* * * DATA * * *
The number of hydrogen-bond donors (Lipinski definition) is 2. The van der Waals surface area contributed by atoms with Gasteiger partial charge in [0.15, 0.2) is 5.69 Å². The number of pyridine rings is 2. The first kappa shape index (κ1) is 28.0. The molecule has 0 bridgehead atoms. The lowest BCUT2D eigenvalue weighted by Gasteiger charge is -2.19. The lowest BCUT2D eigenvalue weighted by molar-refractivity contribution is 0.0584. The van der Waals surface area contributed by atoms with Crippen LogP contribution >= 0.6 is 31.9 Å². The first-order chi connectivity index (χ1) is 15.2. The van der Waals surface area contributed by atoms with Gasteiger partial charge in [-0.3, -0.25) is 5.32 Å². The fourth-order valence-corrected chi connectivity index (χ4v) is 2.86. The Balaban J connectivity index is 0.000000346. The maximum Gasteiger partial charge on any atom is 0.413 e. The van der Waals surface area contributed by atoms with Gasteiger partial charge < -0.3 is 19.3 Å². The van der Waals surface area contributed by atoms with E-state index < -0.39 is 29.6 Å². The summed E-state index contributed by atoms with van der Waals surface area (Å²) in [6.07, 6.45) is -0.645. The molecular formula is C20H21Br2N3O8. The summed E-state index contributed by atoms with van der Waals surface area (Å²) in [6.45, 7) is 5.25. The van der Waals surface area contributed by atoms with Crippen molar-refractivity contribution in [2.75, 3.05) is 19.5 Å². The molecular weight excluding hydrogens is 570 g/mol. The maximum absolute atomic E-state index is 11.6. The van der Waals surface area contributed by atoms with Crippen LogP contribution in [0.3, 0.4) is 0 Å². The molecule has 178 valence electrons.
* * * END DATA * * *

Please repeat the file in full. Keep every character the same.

The number of hydrogen-bond donors (Lipinski definition) is 2. The van der Waals surface area contributed by atoms with Gasteiger partial charge in [0.15, 0.2) is 5.69 Å². The number of pyridine rings is 2. The first kappa shape index (κ1) is 28.0. The molecule has 0 bridgehead atoms. The lowest BCUT2D eigenvalue weighted by Gasteiger charge is -2.19. The lowest BCUT2D eigenvalue weighted by molar-refractivity contribution is 0.0584. The van der Waals surface area contributed by atoms with Crippen LogP contribution >= 0.6 is 31.9 Å². The first-order chi connectivity index (χ1) is 15.2. The van der Waals surface area contributed by atoms with Gasteiger partial charge in [-0.3, -0.25) is 5.32 Å². The fourth-order valence-corrected chi connectivity index (χ4v) is 2.86. The Balaban J connectivity index is 0.000000346. The maximum Gasteiger partial charge on any atom is 0.413 e. The van der Waals surface area contributed by atoms with Gasteiger partial charge < -0.3 is 19.3 Å². The van der Waals surface area contributed by atoms with E-state index < -0.39 is 29.6 Å². The summed E-state index contributed by atoms with van der Waals surface area (Å²) in [6.07, 6.45) is -0.645. The molecular formula is C20H21Br2N3O8. The summed E-state index contributed by atoms with van der Waals surface area (Å²) in [6.45, 7) is 5.25. The van der Waals surface area contributed by atoms with Crippen molar-refractivity contribution in [2.75, 3.05) is 19.5 Å². The molecular weight excluding hydrogens is 570 g/mol. The maximum absolute atomic E-state index is 11.6. The van der Waals surface area contributed by atoms with Crippen LogP contribution in [0.3, 0.4) is 0 Å². The molecule has 178 valence electrons.